McDonnell Douglas F/A-18 E/F Laser Guided Fuselage Join
  • Problem:

McDonnell Douglas is building the new F/A-18E/F Fighter for the US Navy. This is an entirely new aircraft, twenty five percent larger than it's predecessor and completely redesigned. The assembly and alignment tools were also new. As the sophistication of the new Hornet program had grown, so had the requirement for advanced assembly techniques. The company was looking for a measurement system with high accuracy for the critical fuselage join of the forward section and the aft section (manufactured by Northrop Grumman).

  • Task:

To select and implement an alignment system that could increase the precision of the alignment process, reduce the time and cost of the process, and provide critical data.

  • Solution:

Research Technologies provided a laser based measurement system. Other team members provided positioners and a control console.

The tool operates in a closed loop fashion with three elements in the control loop, the measurement system, the positioner and the controller.

The rotating lasers describe a precise plane of light. Laser targets report their position, relative to this datum plane, to the computer.

The jacks are capable of powered or unpowered moves in all three axes. Load cells are an integral part of the positioners. All three axes, at each station are monitored. During alignment, the load cells register loads imposed on the airframe by positioner motion. "Protect the part" interlock logic shuts down motion in the event that the imposed load exceeds a pre-determined value.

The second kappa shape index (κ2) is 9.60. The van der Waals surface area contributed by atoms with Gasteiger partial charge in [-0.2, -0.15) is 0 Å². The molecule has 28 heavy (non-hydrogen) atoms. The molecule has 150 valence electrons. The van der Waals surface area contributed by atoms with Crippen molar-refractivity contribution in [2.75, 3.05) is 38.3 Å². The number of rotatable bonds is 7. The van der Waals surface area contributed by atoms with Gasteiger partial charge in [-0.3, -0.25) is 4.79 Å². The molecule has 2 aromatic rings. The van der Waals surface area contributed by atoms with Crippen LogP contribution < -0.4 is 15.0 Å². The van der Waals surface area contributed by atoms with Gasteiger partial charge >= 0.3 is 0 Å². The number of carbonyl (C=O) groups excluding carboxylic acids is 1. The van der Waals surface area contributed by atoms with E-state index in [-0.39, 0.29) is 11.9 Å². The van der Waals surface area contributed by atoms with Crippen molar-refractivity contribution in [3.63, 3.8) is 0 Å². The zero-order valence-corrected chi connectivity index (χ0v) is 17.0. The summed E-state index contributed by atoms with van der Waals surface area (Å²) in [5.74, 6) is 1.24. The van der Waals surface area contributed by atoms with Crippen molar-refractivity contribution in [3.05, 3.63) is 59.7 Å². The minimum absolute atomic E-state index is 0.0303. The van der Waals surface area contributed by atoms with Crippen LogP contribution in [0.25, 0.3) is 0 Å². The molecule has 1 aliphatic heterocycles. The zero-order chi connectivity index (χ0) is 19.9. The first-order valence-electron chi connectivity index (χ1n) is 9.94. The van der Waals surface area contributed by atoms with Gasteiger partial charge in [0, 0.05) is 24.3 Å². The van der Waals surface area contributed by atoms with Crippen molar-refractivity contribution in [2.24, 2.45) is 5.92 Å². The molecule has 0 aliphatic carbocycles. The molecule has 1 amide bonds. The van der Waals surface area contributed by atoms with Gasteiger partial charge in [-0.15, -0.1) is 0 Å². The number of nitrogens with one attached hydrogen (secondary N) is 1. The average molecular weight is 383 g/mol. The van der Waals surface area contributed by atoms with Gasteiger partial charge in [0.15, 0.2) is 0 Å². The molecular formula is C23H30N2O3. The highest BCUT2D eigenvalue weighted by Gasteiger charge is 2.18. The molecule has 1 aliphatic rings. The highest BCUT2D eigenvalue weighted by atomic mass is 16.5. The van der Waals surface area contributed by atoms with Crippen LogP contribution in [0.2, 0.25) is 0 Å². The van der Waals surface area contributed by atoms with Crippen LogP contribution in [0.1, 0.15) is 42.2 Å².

Since the information generated by sensors and positioners is carried on a data bus, the host can be located remotely to maximize operator access. The system can be fully automatic, semi-automatic or manual. The results can be monitored for allowable thresholds, operator alerts and system diagnostics. Additionally, the as-built information can be output to Quality Control reports or logged to disk.

The computer controlled laser measurement and alignment system allows McDonnell Douglas to join the 60 foot long fuselage to near perfect accuracy. This tool improved the accuracy of the alignment process by a factor of ~30 times over the previously used method.

The combination of sophisticated software, accurate lasers and sensors provides the tool with a high precision measurement system.